In grade 4, my class was given a social studies assignment. We had to split into groups and decide what we would donate to children in a 3rd world country if we had the resources to do so. With our 9 year-old wisdom, our class came up with equal parts practical necessities, like food, water, and shelter, and frivolous first world luxuries, like Nintendo game systems, Barbies, and big screen TVs.
Then my teacher asked us something that changed how I viewed the assignment. “Why would a child without food need a big screen TV?” He told us to try and see things from their perspective, not ours.
Prior to that, our class based what we thought children our age would want by what we wanted. It didn’t even occur to us that a child that grew up with little would be satisfied with whatever they were given.
Most of us–even the children we considered to be poor were blessed to have more than we would ever need. At the time, we couldn’t empathize with children from 3rd world countries because our day-to-day reality was so far removed from theirs.
For us, a world without TV would be a nightmare, so of course, it must be a nightmare for all children everywhere. Every little girl wants a Barbie, so naturally that gets added to the list too. What we learned that day, was how our worst nightmare as privileged 1st world students, pales in comparison to the daily lives of many 3rd world children.
I never have to worry about where I’m going to get water and when I get water, I rarely have to think about whether it is safe to drink.
I have plenty of food in my fridge. (Hey, the fact that I have a fridge is something to celebrate!)
I have had access to the tools I need to get an education since I was four, and as a woman, I have never had my right to be educated called into question.
I have never had to choose between becoming a child soldier, or witnessing the murder of my entire family.
I have never been trafficked to another country for the purpose of becoming a prostitute.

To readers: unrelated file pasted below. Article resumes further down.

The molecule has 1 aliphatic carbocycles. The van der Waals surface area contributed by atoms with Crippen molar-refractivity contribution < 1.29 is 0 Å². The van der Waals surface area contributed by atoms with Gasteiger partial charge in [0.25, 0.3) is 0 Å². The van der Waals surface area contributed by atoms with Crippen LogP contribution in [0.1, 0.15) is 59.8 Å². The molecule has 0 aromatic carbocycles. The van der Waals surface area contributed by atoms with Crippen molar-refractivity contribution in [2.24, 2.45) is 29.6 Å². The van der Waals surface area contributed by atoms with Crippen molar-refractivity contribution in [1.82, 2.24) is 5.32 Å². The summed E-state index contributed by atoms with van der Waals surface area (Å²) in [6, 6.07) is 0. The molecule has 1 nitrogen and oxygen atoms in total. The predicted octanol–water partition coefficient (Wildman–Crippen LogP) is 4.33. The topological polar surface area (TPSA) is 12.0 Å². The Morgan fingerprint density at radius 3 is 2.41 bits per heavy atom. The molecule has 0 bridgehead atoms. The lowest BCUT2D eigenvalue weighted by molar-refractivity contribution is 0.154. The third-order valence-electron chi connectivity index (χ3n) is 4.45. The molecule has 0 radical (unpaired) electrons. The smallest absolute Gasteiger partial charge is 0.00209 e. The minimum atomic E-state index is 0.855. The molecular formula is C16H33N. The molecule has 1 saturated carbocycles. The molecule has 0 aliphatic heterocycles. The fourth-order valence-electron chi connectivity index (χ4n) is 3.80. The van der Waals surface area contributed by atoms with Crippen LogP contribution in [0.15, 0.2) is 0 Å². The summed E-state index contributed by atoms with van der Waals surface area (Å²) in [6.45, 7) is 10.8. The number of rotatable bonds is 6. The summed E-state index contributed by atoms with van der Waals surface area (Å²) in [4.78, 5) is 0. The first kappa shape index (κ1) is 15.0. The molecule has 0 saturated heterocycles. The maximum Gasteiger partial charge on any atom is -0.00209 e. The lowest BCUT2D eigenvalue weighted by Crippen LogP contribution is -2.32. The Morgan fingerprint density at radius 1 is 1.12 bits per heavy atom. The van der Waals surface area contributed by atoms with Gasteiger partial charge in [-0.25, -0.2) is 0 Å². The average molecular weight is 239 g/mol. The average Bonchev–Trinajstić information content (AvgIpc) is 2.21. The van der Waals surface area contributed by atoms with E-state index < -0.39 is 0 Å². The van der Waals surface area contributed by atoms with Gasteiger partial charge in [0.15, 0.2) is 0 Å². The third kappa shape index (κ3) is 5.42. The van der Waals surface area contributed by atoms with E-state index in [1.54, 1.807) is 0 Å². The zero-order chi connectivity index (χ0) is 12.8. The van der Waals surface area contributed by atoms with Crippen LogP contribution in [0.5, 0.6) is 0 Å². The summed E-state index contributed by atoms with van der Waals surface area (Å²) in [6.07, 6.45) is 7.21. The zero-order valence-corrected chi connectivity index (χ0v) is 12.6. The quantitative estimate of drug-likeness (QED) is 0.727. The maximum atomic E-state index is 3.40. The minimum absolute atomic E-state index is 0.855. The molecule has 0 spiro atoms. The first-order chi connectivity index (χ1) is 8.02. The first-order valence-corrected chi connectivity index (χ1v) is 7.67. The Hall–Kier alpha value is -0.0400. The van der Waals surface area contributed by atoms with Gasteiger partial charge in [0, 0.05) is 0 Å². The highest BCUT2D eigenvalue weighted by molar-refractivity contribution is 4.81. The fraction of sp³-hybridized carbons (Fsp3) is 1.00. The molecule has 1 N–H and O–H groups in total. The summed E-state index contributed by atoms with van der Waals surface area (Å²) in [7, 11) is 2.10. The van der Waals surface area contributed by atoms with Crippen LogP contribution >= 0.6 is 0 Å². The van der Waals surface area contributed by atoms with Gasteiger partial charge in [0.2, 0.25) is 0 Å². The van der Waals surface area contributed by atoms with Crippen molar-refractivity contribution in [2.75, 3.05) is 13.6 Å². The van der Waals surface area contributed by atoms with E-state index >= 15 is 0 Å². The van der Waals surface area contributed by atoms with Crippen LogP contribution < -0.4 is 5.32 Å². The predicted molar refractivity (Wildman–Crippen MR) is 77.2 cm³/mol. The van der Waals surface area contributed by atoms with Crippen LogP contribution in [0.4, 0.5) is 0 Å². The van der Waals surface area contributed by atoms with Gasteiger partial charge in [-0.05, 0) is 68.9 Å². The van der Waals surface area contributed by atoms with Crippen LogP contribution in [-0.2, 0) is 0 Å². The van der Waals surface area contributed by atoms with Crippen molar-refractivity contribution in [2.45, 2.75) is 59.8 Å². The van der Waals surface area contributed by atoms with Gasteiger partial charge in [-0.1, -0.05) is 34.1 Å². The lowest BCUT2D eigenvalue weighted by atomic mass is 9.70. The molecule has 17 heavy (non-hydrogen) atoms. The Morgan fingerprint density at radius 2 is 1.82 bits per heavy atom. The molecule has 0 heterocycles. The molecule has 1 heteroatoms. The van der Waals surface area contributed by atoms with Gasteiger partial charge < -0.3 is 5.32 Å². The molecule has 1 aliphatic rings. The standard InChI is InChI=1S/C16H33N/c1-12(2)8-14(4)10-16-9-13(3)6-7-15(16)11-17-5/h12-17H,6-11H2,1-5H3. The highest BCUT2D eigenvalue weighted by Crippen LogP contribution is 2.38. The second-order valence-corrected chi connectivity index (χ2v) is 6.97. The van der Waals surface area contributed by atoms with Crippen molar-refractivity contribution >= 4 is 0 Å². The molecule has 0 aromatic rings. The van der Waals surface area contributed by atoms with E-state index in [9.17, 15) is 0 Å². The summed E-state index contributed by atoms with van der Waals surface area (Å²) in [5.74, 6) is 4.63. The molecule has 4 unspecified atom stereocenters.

I have never been beaten or maimed because my actions brought shame to my family.
I don’t have to go to a dump and scrounge through garbage to find food–or things to sell so I can afford to buy food.
I can freely practice my religion without being persecuted for it.
I was born into a loving family who always have my best interests at heart.
When I am sick, I can go to the hospital and get whatever I need to be healed. (This is Canada so I may have to wait a while, but I’ll get what I need eventually.)
I may not have what everyone else has. I don’t have as many pairs of shoes. I can’t drive, and I don’t have my own house. I still can’t deny that I am blessed.
I know that bringing to light the ways in which others are suffering doesn’t help to minimize our own pain. What it does, however, is bring some much needed perspective.
Last week, my pastor said that we were suffering from an affliction called “affluenza”. We have so much, that rather than sharing what we have with those who have less, we focus on getting more and hoarding it. We have become so competitive, that if anyone else appears to have more than we do, we pout, whine, and hustle until we get more than they have.
Placing an inflated value on material things is a trap. The most invaluable items any person can have are those that can’t be bought. You can’t buy love.
You can’t purchase wisdom or common sense. You can’t even bribe to gain real friends, though many have tried.
You could offer me all of the Prada bags in the world, but I would never trade my peace for a purse.
I’d rather have joy than jewelry.
I’d rather be secure in a mud hut, than insecure in a mansion.
I’d easily choose a good name over a position of power. (A good name keeps you in a position of power no matter how menial your job is)
One friend who loves you for you is better than ten friends who only love you because of how you make them feel.
The most valuable things in life are usually the ones that are ignored the most. Things like, fostering good relationships, living a life of integrity, sharing your gifts with other people, being generous, forgiving people of past wrongs, reserving judgment, and doing the right thing because it is right.
What my teacher taught me, 22 years ago still stands. Having luxuries is a nice distraction, but it is no replacement for getting everything you need to live a productive life–whether it’s a necessity, like food, or an important life skill, like common sense.
I once read that the most meaningful resources a person can attain are hidden so that they can only be found by people who look for them.
If you look for peace in a job title, or love, in a handbag, you won’t find it. Love is found among your friends and family, and in your unconditional acceptance of the person you are.
Peace isn’t found by getting everything you want. It is a feeling of contentment that is evident even though nothing is going the way you planned.
Integrity isn’t about doing the right thing only when you’re being watched. It’s about doing what is right–whether you have an audience or not. Power isn’t gained by domination. Real power can follow orders just as well as it gives them.
Don’t let your happiness depend on something you may lose. Instead, look for what will last, and build your life around it.